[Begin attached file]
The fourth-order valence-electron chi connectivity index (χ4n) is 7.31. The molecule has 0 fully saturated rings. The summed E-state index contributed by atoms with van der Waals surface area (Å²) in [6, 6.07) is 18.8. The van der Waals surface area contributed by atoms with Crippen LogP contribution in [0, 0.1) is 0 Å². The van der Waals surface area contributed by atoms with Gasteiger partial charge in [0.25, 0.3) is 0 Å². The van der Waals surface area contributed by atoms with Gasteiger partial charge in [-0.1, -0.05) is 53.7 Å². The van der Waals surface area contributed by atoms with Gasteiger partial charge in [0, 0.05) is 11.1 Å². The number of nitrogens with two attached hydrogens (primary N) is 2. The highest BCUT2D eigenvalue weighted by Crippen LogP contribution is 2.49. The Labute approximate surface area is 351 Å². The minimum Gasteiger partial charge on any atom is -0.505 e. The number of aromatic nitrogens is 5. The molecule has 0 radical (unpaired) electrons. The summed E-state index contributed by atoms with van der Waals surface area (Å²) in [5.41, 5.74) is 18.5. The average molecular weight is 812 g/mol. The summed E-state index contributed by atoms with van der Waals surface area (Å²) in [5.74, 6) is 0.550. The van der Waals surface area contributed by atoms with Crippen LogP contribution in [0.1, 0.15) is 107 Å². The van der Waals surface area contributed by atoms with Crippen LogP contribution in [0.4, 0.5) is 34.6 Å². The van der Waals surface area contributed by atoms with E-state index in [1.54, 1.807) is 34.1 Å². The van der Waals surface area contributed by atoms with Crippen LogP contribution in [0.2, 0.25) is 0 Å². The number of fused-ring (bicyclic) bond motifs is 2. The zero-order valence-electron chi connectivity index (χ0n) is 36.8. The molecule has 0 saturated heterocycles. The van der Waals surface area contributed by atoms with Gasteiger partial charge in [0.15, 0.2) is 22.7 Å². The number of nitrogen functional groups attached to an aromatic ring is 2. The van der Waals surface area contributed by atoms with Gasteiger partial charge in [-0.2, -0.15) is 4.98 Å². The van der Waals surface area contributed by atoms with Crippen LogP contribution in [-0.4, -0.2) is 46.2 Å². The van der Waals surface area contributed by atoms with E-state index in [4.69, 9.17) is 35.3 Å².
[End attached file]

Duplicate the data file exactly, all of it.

The fourth-order valence-electron chi connectivity index (χ4n) is 7.31. The molecule has 0 fully saturated rings. The summed E-state index contributed by atoms with van der Waals surface area (Å²) in [6, 6.07) is 18.8. The van der Waals surface area contributed by atoms with Crippen LogP contribution in [0, 0.1) is 0 Å². The van der Waals surface area contributed by atoms with Gasteiger partial charge in [0.25, 0.3) is 0 Å². The van der Waals surface area contributed by atoms with Gasteiger partial charge in [-0.1, -0.05) is 53.7 Å². The van der Waals surface area contributed by atoms with Gasteiger partial charge in [0, 0.05) is 11.1 Å². The number of nitrogens with two attached hydrogens (primary N) is 2. The highest BCUT2D eigenvalue weighted by Crippen LogP contribution is 2.49. The Labute approximate surface area is 351 Å². The minimum Gasteiger partial charge on any atom is -0.505 e. The number of aromatic nitrogens is 5. The molecule has 0 radical (unpaired) electrons. The summed E-state index contributed by atoms with van der Waals surface area (Å²) in [5.41, 5.74) is 18.5. The average molecular weight is 812 g/mol. The summed E-state index contributed by atoms with van der Waals surface area (Å²) in [5.74, 6) is 0.550. The van der Waals surface area contributed by atoms with Crippen LogP contribution in [0.1, 0.15) is 107 Å². The van der Waals surface area contributed by atoms with Crippen LogP contribution in [0.4, 0.5) is 34.6 Å². The van der Waals surface area contributed by atoms with E-state index in [1.54, 1.807) is 34.1 Å². The van der Waals surface area contributed by atoms with Crippen LogP contribution in [0.2, 0.25) is 0 Å². The number of fused-ring (bicyclic) bond motifs is 2. The zero-order valence-electron chi connectivity index (χ0n) is 36.8. The molecule has 0 saturated heterocycles. The van der Waals surface area contributed by atoms with Gasteiger partial charge in [0.15, 0.2) is 22.7 Å². The number of nitrogen functional groups attached to an aromatic ring is 2. The van der Waals surface area contributed by atoms with Gasteiger partial charge in [-0.2, -0.15) is 4.98 Å². The van der Waals surface area contributed by atoms with Crippen LogP contribution in [-0.4, -0.2) is 46.2 Å². The van der Waals surface area contributed by atoms with E-state index in [4.69, 9.17) is 35.3 Å².